One of the most salient characteristics of Lawrence University that sets it apart from other universities is the trimester system. Most Lawrentians accept this fact as a part of life at Lawrence without a thought as to its history, benefits and drawbacks. Actually, the trimester system at Lawrence affects several aspects of campus life.
According to Lawrence University Archivist and Reference Librarian Erin Dix, Lawrence has been operating on the three-term trimester system since Fall of 1962. “The History of Lawrence” by William Francis Raney asserts “Most colleges in the United States in the second half of the nineteenth century had an academic year of three terms.” Then, many changed to using a semester system, including Lawrence, which switched in September of 1904. Lawrence continued using this semester system until 1923, at which point it switched back to using three terms for only three years. Then, Lawrence again adopted a two-term system from 1926 to1962, and in 1962 the university made the switch to the three-term system that we all know today. Dix refers to this final system as the “three-three plan” due to the fact that the typical class load for trimesters is three classes for each of the three terms.
Currently, the trimester calendar system offers certain advantages. Rather than having a week off for Thanksgiving and having to return to campus afterwards to finish up finals, as is the case with many schools that follow a semester schedule, students finish up school before the Thanksgiving holiday which facilitates one-way travel home for the entire break. This enables students to start new again with Winter Term in January.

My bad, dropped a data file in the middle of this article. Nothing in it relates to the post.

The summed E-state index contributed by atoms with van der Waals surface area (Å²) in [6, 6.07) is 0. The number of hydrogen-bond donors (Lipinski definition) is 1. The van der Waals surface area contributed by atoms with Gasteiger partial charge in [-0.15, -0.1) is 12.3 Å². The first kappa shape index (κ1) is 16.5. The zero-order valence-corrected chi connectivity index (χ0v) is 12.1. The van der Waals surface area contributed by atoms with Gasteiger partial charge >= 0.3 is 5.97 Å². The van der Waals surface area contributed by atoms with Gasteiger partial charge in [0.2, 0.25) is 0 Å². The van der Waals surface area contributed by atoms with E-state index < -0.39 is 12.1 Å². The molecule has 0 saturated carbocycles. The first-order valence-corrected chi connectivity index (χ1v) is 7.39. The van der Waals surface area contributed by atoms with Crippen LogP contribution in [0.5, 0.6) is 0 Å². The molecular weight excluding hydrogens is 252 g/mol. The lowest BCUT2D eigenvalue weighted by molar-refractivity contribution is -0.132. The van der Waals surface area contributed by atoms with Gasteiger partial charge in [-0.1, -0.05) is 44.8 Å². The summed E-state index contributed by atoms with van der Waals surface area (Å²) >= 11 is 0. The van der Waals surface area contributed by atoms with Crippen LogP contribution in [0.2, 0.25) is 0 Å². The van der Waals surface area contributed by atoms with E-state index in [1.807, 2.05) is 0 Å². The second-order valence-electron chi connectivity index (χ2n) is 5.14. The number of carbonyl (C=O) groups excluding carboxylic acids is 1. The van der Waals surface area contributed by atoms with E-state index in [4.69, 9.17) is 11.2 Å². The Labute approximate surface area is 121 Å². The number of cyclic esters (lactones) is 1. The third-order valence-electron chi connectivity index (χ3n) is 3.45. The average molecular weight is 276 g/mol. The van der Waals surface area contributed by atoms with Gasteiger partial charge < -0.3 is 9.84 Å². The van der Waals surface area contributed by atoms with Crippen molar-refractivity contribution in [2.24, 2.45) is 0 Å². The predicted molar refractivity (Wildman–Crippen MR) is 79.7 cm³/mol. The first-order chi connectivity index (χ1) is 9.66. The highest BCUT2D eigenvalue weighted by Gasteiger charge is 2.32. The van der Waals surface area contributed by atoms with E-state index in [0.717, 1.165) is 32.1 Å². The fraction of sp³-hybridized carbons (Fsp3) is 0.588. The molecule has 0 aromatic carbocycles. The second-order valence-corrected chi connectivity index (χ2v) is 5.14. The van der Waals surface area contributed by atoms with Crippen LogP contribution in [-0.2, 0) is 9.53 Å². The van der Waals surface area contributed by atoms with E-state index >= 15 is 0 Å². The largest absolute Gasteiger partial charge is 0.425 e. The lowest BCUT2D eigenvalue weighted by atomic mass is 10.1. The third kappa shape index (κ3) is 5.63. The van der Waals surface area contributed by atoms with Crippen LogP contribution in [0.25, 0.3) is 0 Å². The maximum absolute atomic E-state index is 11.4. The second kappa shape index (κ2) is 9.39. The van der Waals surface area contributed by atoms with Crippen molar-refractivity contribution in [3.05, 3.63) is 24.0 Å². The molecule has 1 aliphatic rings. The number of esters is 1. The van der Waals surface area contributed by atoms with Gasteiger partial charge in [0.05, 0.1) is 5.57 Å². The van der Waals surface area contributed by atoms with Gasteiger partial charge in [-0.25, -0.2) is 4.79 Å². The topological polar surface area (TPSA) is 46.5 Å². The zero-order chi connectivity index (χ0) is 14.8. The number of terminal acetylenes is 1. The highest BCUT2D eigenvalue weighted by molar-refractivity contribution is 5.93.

The long winter and summer breaks also allow students ample time to secure jobs or have long vacations with family. Students can also use this time to relax and prepare for the upcoming year at their own pace and it allows room for personal projects and internships. However, some view this break as a time in which students who were just beginning to succeed in a subject may stagnate or regress in their progress. Several Conservatory faculty have expressed concerns over their students having to spend the long six-week winter break without monitored instruction and feedback for their practice.
Additionally, many classes not just in the Conservatory but in the College as well function sequentially, so the long break that comes with Lawrence’s current schedule system often provides an opportunity for students to forget the knowledge they learned Fall Term by the time that Winter Term rolls around. Moreover, the fact that Lawrence’s school year does not end until early June makes it difficult for students to attend certain summer festivals or take part in internship opportunities, many of which begin in May or early June.
The long stretch of classes from January to June can also be tough for many students. With only one week of break in between Winter Term and Spring Term, this stretch of work can feel very tiresome to some individuals. This is not to mention the fact that a Lawrence trimester is supposed to be somewhat equitable to a regular school’s semester—thus, the 10 weeks of each Lawrence term are chock full with instruction, which is not a system that is very forgiving to a student who may become suddenly ill and has to miss one week or even a few days of classes.